Beyond London, England is also filled with other cities that travelers can enjoy – some for their rich music history, and many others for a host of other reasons. Manchester is home to major gigs by artists such as the Sex Pistols, Bob Dylan and Adele, and Liverpool is the birthplace of The Beatles; among other significant moments in music history. When looking for an even more localized experience, visit England’s smaller cities such as Bath and Oxford, where you will find fewer crowds and an endless number of intriguing cultural activities.
Wales is home to Britain’s most pristine natural beauty and scenery. The Welsh capital of Cardiff is only two hours from London by rail or car, and is in the southern region of Wales, which offers the most urbanized and accessible part of the country. The South Wales region covers the area around Cardiff, and stretches southwest to the rugged coastline of Pembrokeshire – giving way to pleasant seaside towns and small villages along the way. North Wales has several resorts along the coast, with the remainder of the resorts being located in more rural areas; and then Mid Wales is even more rural and filled with mountains, moorlands, forests, wide river valleys and a coastline facing the Irish Sea. 870 miles of coastal views await visitors on the Wales Coast Path that extends along the country’s entire coastline.
Filled with national parks and World Heritage Sites, Wales is also home to more than 600 castles, among them is Conwy Castle. The impressive castle is part of a medieval town, complete with quaint shops. A UNESCO World Heritage Site, the town can be walked as it is just nearly a mile long. Also, while in the area, be sure to visit Britain’s smallest house – The Quay House.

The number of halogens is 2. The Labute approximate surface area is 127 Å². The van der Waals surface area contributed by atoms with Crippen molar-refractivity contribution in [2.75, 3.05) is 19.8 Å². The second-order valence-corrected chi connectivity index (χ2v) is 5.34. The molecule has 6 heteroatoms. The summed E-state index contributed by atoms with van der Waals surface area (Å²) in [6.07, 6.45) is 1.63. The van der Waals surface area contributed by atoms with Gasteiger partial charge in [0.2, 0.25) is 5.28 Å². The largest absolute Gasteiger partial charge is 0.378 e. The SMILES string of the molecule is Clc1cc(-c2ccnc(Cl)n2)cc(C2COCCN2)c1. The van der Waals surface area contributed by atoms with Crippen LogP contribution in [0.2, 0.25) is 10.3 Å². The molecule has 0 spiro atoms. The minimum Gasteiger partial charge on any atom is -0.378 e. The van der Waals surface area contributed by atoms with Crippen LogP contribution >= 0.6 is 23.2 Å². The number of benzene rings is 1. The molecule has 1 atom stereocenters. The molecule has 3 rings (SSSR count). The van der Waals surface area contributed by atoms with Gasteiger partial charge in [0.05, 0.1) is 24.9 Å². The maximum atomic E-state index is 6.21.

Known for its world-class coastal links golf courses, Norman castles, mountains, and its world-famous Giant’s Causeway, Northern Ireland offers an endless amount of things to do and see for those seeking a uniquely local experience. Being described as one of the top road trips to drive, the spectacular Coastal Causeway is a 195-mile drive that allows you to explore the scenery from Belfast to Londonderry and the numerous picturesque villages, Giant’s Causeway (vast natural rock formation created millions of years ago by cooling lava) and other attractions in-between. Check out the beaches at one of the ten Blue Flag beaches, which are some of the most pristine beaches in the United Kingdom due to their beauty, pristine water, and conservation efforts. Want more outdoors? Castlewellan Forest Park in County Down offers activities from lake canoeing and mountain biking in the forest to strolling in hedge maze that covers nearly three acres and has 2.18 miles of pathway.
Rich in culture and history, Scotland offers a lot to do and see for such a tiny nation. From the natural beauty of the Highlands and islands, to the bustling cities of Edinburgh and Glasgow, there is something for everyone. Starting with its castles, visit the Eilean Donan Castle in the Highlands, but you cannot forget Edinburgh Castle. While exploring the castle in Edinburgh, find more of old Scotland there in Old Town and its cobbled, craggy alleyways. For a picture-perfect view of the city, head to Calton Hill; and no visit to Edinburgh is complete without taking a Scotch Whisky tour. Visit Glasgow for the music and arts culture, as you will find the Scottish Opera, Scottish Ballet, and National Theatre of Scotland here along with a thriving music scene and renowned museums. It has also been a big year for summer festivals in Scotland as the Edinburgh Festival Fringe celebrated their 70th anniversary. For a unique adventure away from the mainland, head north of Scotland to see the Orkney islands, which is a UNESCO World Heritage Site that has some of the best-preserved Neolithic ruins in Europe.